DETROIT — Three quick thoughts from the Steelers’ 20–15 win over the Lions.
1. The Steelers are going to the playoffs. Yes, of course it’s too early to say that. It’s the NFL, wild stuff can happen, blah blah blah. Forget it. Pittsburgh is 6–2, and the next four games are at Indianapolis (with a backup quarterback), against the Titans at home, at the Packers (with a backup quarterback) and at the Bengals. The Steelers have more offensive weapons than any other team in the league. They didn’t even play that well Sunday—Ben Roethlisberger missed some open receivers—and they won a road game against a solid team. It was their fourth road win of the year. They will host at least one game in January.
2. In Detroit, the big debate will be about Jim Caldwell’s decisions inside the five-yard line. Facing fourth-and-goal from the one, down 13–12 in the third quarter, Caldwell elected to go for it. The pocket collapsed, Matthew Stafford tried to lunge for the end zone, and he was sacked. Then, after the Steelers scored to go up 20–12, the Lions settled for a field goal on fourth-and-goal from the one.
Yes: Caldwell went for the touchdown when a field goal would have given him a lead, and went for a field goal when a touchdown and two-point conversion could have given him a tie. Question both if you want—that’s fair. But the bigger problem is that the Lions are not built to get a yard when they need it. The offensive line gets no push. The receivers are not very good at winning jump balls, which eliminates a decent chunk of the pass plays you might call near the end zone.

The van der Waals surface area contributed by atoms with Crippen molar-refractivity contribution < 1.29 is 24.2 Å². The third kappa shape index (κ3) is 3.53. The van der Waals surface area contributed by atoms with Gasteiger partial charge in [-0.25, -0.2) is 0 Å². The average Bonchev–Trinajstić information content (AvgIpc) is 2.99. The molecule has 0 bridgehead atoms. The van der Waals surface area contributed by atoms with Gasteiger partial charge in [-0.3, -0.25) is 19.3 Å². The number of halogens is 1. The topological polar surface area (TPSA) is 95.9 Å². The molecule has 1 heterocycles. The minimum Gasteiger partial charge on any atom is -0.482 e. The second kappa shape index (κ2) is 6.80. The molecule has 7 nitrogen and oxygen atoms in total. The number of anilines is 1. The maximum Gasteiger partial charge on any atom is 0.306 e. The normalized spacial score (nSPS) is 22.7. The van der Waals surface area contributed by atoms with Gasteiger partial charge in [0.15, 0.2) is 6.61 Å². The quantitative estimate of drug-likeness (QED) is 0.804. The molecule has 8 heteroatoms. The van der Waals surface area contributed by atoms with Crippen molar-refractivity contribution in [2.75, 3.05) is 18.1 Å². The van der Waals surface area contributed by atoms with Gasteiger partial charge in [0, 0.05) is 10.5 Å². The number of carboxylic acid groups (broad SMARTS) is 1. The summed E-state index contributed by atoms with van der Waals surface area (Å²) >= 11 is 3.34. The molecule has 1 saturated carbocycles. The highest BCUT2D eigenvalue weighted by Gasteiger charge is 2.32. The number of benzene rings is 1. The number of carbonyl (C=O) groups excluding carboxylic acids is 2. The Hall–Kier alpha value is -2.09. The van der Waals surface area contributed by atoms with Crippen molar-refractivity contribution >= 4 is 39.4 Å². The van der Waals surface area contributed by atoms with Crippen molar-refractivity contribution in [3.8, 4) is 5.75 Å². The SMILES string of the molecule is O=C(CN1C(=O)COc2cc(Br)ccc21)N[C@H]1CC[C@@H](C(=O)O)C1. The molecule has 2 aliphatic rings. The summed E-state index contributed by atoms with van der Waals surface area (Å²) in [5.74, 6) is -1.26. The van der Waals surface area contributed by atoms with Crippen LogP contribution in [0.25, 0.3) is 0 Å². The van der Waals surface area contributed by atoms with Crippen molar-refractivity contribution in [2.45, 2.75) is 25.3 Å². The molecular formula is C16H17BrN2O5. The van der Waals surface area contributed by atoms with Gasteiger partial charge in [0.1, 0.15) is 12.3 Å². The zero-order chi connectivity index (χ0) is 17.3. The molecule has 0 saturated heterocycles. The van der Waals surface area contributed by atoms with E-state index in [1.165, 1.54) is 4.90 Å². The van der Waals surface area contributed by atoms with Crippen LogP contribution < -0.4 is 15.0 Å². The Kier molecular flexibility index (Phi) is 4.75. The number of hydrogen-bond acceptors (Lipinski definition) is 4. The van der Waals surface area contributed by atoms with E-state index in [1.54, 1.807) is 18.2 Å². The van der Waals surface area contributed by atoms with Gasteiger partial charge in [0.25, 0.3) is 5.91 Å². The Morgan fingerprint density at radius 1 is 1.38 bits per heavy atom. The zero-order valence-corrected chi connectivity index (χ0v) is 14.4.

3. Golden Tate had the rare unforced fumble, and it came at a horrible time, not that there is ever a good time. With the Lions trailing by five, Matthew Stafford hit Tate for a 34-yard gain, and … you know those debates about whether a pass was caught or dropped? This was both. Tate just lost control of the football. He wasn’t hit, he wasn’t falling, and since this was indoors, it’s hard to blame the wind. The Steelers recovered. It would be lazy analysis to say these are the kinds of things that happen to the Lions. But also: these are the kinds of things that happen to the Lions.